Ungraded school

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An ungraded school is a school that does not formally organize students according to age-based grade levels. Students' achievements are assessed by teachers, and each student is individually assigned to one of several fluid groups, according to what the student needs to learn next.

Typically, skills and knowledge are divided up into smaller pieces, rather than a year's worth of material. Students continue studying a given skill until they have learned it. For example, when a child has mastered the given level of subtraction skills, then he may be sent to a group that is learning beginning multiplication skills. Major skill areas are assessed separately, so prowess or weakness in one area does not force the student into an inappropriate level in other areas.

Because of the flexibility, learning at faster or slower pace than average does not leave overachievers bored and neglected, or force slower students or students whose home life has been disrupted through trauma, divorce, or serious illness to repeat whole years to pick up individual skills.

By eliminating grade levels, pressure for grade retention, social promotion, and grade skipping is eliminated.


Graded schools being largely an invention of the 19th century, the small, ungraded school could be properly considered traditional education, although they are rare enough now that they are usually classified as alternative education. Ungraded schools still persist in poor, ethnically disadvantaged, small, rural schools, where the limited number of students and poor attendance make organizing classrooms according to age-based grade levels more complicated.[1]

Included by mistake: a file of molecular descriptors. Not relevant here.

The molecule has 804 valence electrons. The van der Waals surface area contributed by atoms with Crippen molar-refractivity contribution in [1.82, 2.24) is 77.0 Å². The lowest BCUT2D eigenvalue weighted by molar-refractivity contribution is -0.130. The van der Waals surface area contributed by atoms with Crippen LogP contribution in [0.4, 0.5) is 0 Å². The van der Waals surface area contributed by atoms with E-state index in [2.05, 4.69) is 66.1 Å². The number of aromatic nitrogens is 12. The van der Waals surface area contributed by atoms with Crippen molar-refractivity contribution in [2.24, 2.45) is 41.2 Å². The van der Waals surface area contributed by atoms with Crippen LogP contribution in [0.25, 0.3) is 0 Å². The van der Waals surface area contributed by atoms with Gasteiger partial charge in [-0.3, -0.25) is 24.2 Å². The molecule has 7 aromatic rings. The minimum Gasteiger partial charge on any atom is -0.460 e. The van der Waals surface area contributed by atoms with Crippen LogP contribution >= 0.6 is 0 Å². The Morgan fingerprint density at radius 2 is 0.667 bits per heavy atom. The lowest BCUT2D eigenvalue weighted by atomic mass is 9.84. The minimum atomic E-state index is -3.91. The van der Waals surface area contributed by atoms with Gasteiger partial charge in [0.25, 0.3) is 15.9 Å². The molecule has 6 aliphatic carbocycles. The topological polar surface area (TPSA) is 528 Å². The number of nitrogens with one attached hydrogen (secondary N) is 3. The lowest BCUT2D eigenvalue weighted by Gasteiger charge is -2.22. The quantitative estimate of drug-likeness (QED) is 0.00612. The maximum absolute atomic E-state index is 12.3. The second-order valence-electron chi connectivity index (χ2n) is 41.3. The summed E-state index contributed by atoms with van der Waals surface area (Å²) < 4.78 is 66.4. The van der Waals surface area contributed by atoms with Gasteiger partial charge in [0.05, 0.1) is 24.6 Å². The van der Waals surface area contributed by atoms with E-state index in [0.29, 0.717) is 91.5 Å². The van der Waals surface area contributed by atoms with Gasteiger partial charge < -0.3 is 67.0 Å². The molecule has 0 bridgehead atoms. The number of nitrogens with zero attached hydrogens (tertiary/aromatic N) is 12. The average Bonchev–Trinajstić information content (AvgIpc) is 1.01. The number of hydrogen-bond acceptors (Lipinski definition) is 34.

Although most teachers use ability grouping on a small scale, assigning students to the correct group for every subject can be logistically challenging. Group sizes may vary significantly from week to week as students are promoted or need to repeat material at different rates.

See also[edit]


  1. ^ Margo, Robert A. (1994). Race and schooling in the South, 1880-1950: an economic history. Chicago: University of Chicago Press. pp. 17–18. ISBN 0-226-50511-1. 

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